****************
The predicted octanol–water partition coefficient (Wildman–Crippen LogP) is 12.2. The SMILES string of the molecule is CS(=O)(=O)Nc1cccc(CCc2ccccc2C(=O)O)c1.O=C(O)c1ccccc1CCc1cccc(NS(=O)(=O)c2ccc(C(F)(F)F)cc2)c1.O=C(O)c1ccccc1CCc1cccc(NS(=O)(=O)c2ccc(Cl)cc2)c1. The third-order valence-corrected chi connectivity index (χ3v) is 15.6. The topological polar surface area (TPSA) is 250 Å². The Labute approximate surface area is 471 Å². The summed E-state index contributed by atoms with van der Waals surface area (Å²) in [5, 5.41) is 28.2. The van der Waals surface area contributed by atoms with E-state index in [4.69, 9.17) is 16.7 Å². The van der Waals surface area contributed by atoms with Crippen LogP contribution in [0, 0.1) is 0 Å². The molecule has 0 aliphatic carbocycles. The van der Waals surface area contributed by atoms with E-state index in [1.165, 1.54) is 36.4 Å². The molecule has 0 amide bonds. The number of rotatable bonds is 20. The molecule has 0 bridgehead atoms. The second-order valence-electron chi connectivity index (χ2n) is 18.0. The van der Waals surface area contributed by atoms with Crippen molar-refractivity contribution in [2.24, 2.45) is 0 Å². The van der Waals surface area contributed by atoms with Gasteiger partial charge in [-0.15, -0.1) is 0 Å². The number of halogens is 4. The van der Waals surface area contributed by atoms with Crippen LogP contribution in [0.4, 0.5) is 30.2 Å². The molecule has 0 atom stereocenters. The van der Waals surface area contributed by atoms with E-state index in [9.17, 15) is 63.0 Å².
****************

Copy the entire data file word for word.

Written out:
The predicted octanol–water partition coefficient (Wildman–Crippen LogP) is 12.2. The SMILES string of the molecule is CS(=O)(=O)Nc1cccc(CCc2ccccc2C(=O)O)c1.O=C(O)c1ccccc1CCc1cccc(NS(=O)(=O)c2ccc(C(F)(F)F)cc2)c1.O=C(O)c1ccccc1CCc1cccc(NS(=O)(=O)c2ccc(Cl)cc2)c1. The third-order valence-corrected chi connectivity index (χ3v) is 15.6. The topological polar surface area (TPSA) is 250 Å². The Labute approximate surface area is 471 Å². The summed E-state index contributed by atoms with van der Waals surface area (Å²) in [5, 5.41) is 28.2. The van der Waals surface area contributed by atoms with E-state index in [4.69, 9.17) is 16.7 Å². The van der Waals surface area contributed by atoms with Crippen LogP contribution in [0, 0.1) is 0 Å². The molecule has 0 aliphatic carbocycles. The van der Waals surface area contributed by atoms with E-state index in [1.165, 1.54) is 36.4 Å². The molecule has 0 amide bonds. The number of rotatable bonds is 20. The molecule has 0 bridgehead atoms. The second-order valence-electron chi connectivity index (χ2n) is 18.0. The van der Waals surface area contributed by atoms with Crippen molar-refractivity contribution in [2.24, 2.45) is 0 Å². The van der Waals surface area contributed by atoms with Gasteiger partial charge in [-0.15, -0.1) is 0 Å². The number of halogens is 4. The van der Waals surface area contributed by atoms with Crippen LogP contribution in [0.4, 0.5) is 30.2 Å². The molecule has 0 atom stereocenters. The van der Waals surface area contributed by atoms with E-state index in [9.17, 15) is 63.0 Å².